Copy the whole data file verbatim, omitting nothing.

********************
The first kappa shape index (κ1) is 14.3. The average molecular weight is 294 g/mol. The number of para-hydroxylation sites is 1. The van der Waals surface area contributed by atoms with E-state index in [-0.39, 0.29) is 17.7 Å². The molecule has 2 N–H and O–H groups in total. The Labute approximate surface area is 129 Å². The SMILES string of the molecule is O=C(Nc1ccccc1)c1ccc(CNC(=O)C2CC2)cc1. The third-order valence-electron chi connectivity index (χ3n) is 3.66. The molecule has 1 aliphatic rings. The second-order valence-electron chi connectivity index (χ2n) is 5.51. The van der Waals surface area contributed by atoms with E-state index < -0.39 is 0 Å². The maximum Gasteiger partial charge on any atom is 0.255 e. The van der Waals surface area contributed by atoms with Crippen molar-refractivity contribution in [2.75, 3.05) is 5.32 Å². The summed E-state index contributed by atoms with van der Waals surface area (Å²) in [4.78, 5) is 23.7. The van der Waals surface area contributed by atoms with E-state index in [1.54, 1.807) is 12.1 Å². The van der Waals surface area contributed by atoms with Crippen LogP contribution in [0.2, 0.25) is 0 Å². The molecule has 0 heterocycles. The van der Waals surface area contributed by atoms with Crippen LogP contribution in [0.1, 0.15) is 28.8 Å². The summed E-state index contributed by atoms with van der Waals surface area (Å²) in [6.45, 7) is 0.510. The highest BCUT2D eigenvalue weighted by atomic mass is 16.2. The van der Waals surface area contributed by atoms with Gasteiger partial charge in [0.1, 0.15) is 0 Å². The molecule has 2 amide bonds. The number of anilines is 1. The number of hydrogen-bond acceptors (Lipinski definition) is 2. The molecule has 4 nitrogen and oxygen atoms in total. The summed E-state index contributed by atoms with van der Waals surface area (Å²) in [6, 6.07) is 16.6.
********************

The first kappa shape index (κ1) is 14.3. The average molecular weight is 294 g/mol. The number of para-hydroxylation sites is 1. The van der Waals surface area contributed by atoms with E-state index in [-0.39, 0.29) is 17.7 Å². The molecule has 2 N–H and O–H groups in total. The Labute approximate surface area is 129 Å². The SMILES string of the molecule is O=C(Nc1ccccc1)c1ccc(CNC(=O)C2CC2)cc1. The third-order valence-electron chi connectivity index (χ3n) is 3.66. The molecule has 1 aliphatic rings. The second-order valence-electron chi connectivity index (χ2n) is 5.51. The van der Waals surface area contributed by atoms with E-state index < -0.39 is 0 Å². The maximum Gasteiger partial charge on any atom is 0.255 e. The van der Waals surface area contributed by atoms with Crippen molar-refractivity contribution in [2.75, 3.05) is 5.32 Å². The summed E-state index contributed by atoms with van der Waals surface area (Å²) in [4.78, 5) is 23.7. The van der Waals surface area contributed by atoms with E-state index in [1.54, 1.807) is 12.1 Å². The van der Waals surface area contributed by atoms with Crippen LogP contribution in [0.2, 0.25) is 0 Å². The molecule has 0 heterocycles. The van der Waals surface area contributed by atoms with Crippen LogP contribution in [0.1, 0.15) is 28.8 Å². The summed E-state index contributed by atoms with van der Waals surface area (Å²) in [6.45, 7) is 0.510. The highest BCUT2D eigenvalue weighted by atomic mass is 16.2. The van der Waals surface area contributed by atoms with Gasteiger partial charge in [0.1, 0.15) is 0 Å². The molecule has 2 amide bonds. The number of anilines is 1. The number of hydrogen-bond acceptors (Lipinski definition) is 2. The molecule has 4 nitrogen and oxygen atoms in total. The summed E-state index contributed by atoms with van der Waals surface area (Å²) in [6, 6.07) is 16.6.